Before it became a part of Arista Records in the mid Seventies, Bell Records enjoyed a fascinating life. Yet its beginnings in the Fifties were a long way from the label most people remember it as. The only connection was targeting a young teen audience.
The Bell Records label began life in 1952 when it was formed by Arthur Shimkin. Born in Brooklyn in 1922, he had started Golden Records as a children’s label in 1948 to complement the new Little Golden Books line from Simon & Schuster. This employed Mitch Miller as musical director, and was so successful the releases were excluded from the national charts by jealous rivals due to being ‘children’s records’.
They pressed their own discs, with Simon and Schuster’s backing, and used the book distribution network established for their successful range of Pocket Books (including their racking system) to keep costs to a minimum, undercutting the competition. By selling large numbers, they persuaded major stars from film, radio and television like Bing Crosby, Danny Kaye, Cab Calloway, Jimmy Durante, Shari Lewis and Alfred Hitchcock to accept a low royalty rate and lend their talents to entertaining and educating children.
Shimkin’s intention in founding Bell was to offer versions of the hits of the day to the teenage audience that had grown up with (and now outgrown) Golden Records. With postwar austerity still biting, this was to be done at pocket-money prices. When its first eight 78rpm singles were released in September 1953, Bell would be the lowest-priced pop label on the market at 35 cents a record.
They turned out eight to 12 singles a month. As Billboard reported, ‘Plans call for four additional disks each month on a semi-monthly basis. Half of the release will be standards and half will cover the big hits on regular-priced labels.’ But Shimkin, who’d been inspired by the Your Hit Parade (radio and then) TV series, insisted ‘We did not imitate the original pop hits; we interpreted them.’ He didn’t skimp on recording sessions, using top New York jazz and R&B musicians and arrangers including Sy Oliver (the label’s musical director), Buddy Lucas and Ray Ellis.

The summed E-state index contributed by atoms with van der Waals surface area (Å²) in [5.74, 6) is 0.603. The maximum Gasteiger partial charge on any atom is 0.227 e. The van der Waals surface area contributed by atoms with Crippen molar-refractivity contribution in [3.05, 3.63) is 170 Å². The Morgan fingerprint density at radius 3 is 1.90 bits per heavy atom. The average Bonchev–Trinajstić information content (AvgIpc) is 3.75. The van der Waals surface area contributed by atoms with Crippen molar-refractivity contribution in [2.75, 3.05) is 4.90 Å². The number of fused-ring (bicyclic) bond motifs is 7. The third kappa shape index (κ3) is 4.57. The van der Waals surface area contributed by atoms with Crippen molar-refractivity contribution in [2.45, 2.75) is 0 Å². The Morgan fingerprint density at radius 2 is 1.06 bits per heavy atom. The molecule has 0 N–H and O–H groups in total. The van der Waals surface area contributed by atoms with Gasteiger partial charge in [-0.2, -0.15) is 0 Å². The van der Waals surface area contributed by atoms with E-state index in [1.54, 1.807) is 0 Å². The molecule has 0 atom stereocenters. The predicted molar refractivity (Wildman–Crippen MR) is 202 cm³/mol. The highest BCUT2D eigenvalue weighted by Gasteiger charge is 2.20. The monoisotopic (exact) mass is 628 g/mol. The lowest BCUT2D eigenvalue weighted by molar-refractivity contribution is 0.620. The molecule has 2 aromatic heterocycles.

Bell Records had one last hurdle to overcome – after test marketing the concept successfully in 12 cities, they found a small New York label selling Yiddish records; they bought out their ‘namesakes’ for $2,500 and the show was finally on the road.
The early 7-inch, 78 RPM records sold for either 39 or 49 cents, probably through dime stores, bookstores, department stores and places that did not usually sell records (nowadays known as non-traditional outlets). They came in illustrated sleeves, with different pictures on each side to attract kids’ attention, and are for that reason highly collectable. (One of the models was a pre-fame Jayne Mansfield.) Their slogan was ‘Music for the Millions’, and in Billboard magazine’s words they were ‘reaching classes of consumers who heretofore have not been exposed to disks.’
Billboard also revealed that ‘standard waxings sell about one-third as well as do the latest tunes.’ From then on, Bell specialised in re-recording big hits of the day, so in most cases, the songs are more famous than the artists. Our first track, Jan and Dean’s ‘Baby Talk’, is by a duo billed as Tom & Jerry who would later be famous using their real names Paul Simon and Art Garfunkel.
Other, less famous names include Bob Miller, whose version of Jerry Lee Lewis’s ‘Great Balls Of Fire’ clocks in at less than two minutes. He was co-credited with Jimmy Carroll and his Orchestra, a house band that backed a number of Bell artists. Edna McGriff was a talented New York teenager who had a huge hit with ‘Heavenly Father’ on the Jubilee label but failed to follow it up. Sadly, she died in her thirties, but extended her recorded career through her association with Bell.
The Amy and Mala record labels were formed as Bell subsidiaries by Arthur Shimkin’s Bell co-owner Al Massler, and proved successful; Larry Uttal, the owner of Madison Records, purchased all three labels in the mid Sixties and moved his artists over to them. Shimkin, who fell out with Massler, moved on to Columbia Records where he became a Grammy award-winning producer. He passed away in 2006
Bell was reactivated in 1966 and returned to prominence in the early Seventies when it signed teen heart-throb David Cassidy. Other acts to impress as Bell re-entered the singles market included the Fifth Dimension, Tony Orlando and Dawn and Barry Manilow. One star it did not sign but perhaps should have was Carly Simon, whose father Richard L Simon was the Simon in Simon and Schuster.
There are a couple more interesting angles to this story: the music business now relies on the non-traditional outlets Bell exploited, and the ‘Top Of The Pops’ and ‘Hot Hits’ series of albums plus releases by British labels like Pickwick and Hallmark have proved cover versions can be collectable. So think of these songs as enjoyable ‘interpretations’…